Xah Lee wrote:
Python Doc Problem Example: gzip

Xah Lee, 20050831

Today i need to use Python to compress/decompress gzip files. Since
i've read the official Python tutorial 8 months ago, have spent 30
minutes with Python 3 times a week since, have 14 years of computing
experience, 8 years in mathematical computing and 4 years in unix admin
and perl, i have quickly found the official doc:
http://python.org/doc/2.4.1/lib/module-gzip.html

I'd imagine it being a function something like:

fileContent = GzipFile(filePath, comprress/decompress)

However, scanning the doc after 20 seconds there's no single example
showing how it is used.

Instead, the doc starts with some arcane info about compatibility with
some other compression module and other software. Then it talks in a
very haphazard way with confused writing about the main function
GzipFile. No perspectives whatsoever about using it to solve a problem
nor a concrete description of how to use it. Instead, jargons of Class,
Constructor, Object etc are thrown together with presumption of
reader's expertise of IO programing in Python and gzip compression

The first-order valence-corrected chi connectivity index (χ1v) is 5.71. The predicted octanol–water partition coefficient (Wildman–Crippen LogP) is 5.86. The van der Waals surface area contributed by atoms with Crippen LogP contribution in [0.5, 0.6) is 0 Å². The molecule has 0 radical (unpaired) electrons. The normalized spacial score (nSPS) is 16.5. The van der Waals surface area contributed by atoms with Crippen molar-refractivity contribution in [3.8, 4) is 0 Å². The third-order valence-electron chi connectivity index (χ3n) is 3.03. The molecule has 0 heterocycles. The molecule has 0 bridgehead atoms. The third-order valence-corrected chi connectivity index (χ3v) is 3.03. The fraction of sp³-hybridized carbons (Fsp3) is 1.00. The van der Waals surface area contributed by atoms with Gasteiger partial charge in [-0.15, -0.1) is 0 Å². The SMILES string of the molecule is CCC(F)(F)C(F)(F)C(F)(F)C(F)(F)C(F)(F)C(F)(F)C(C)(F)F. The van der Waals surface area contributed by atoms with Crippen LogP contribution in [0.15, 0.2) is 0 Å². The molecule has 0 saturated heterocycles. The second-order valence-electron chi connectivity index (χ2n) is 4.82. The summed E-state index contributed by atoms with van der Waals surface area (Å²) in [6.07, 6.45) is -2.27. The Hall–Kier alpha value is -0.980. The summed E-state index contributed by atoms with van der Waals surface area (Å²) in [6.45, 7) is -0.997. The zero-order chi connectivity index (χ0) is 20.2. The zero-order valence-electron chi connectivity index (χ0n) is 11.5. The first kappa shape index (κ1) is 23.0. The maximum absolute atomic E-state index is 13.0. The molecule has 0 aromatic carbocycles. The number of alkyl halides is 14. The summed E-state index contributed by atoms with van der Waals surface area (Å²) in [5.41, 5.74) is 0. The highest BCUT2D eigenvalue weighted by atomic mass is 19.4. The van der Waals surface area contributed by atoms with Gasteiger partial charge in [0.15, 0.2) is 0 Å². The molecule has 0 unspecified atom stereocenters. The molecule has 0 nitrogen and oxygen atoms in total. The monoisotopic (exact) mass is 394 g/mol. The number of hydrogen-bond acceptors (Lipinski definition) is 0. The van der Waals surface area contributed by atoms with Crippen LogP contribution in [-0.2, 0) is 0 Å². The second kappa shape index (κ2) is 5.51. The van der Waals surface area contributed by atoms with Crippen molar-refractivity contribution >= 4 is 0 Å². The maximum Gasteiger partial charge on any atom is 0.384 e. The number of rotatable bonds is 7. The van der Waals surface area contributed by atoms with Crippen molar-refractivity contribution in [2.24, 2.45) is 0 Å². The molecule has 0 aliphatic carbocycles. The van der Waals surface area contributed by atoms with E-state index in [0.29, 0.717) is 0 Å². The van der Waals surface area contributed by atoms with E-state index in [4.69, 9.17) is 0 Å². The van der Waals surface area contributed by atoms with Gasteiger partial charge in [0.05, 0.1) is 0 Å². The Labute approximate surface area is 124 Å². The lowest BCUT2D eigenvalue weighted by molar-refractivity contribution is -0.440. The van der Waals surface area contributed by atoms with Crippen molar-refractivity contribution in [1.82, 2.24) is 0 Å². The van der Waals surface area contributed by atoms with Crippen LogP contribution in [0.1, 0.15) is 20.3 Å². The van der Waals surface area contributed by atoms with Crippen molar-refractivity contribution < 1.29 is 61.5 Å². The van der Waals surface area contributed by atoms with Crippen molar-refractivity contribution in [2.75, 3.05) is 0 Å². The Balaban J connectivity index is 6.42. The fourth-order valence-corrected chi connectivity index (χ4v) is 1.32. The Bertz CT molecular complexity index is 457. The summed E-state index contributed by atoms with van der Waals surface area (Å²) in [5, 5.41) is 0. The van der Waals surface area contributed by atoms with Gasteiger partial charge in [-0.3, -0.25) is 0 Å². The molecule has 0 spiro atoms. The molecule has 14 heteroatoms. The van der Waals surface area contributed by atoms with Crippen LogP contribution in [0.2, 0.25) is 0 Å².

arcana.

After no understanding, and being not a Python expert, i wanted to read
about file objects but there's no link.

After locating the file object's doc page:
http://python.org/doc/2.4.1/lib/bltin-file-objects.html, but itself is
written and organized in a very unhelpful way.

Here's the detail of the problems of its documentation. It starts with:

«The data compression provided by the zlib module is compatible
with that used by the GNU compression program gzip. Accordingly, the
gzip module provides the GzipFile class to read and write gzip-format
files, automatically compressing or decompressing the data so it looks
like an ordinary file object. Note that additional file formats which
can be decompressed by the gzip and gunzip programs, such as those
produced by compress and pack, are not supported by this module.»

This intro paragraph is about 3 things: (1) the purpose of this gzip
module. (2) its relation with zlib module. (3) A gratuitous arcana
about gzip program's support of “compress and pack” software being
not supported by Python's gzip module. Necessarily mentioned because
how the writing in this paragraph is phrased. The writing itself is a
jumble.

Of the people using the gzip module, vast majority really just need to
decompress a gzip file. They don't need to know (2) and (3) in a
preamble. The worst aspect here is the jumbled writing.

«class GzipFile( [filename[, mode[, compresslevel[, fileobj]]]])
Constructor for the GzipFile class, which simulates most of the methods
of a file object, with the exception of the readinto() and truncate()
methods. At least one of fileobj and filename must be given a
non-trivial value. The new class instance is based on fileobj, which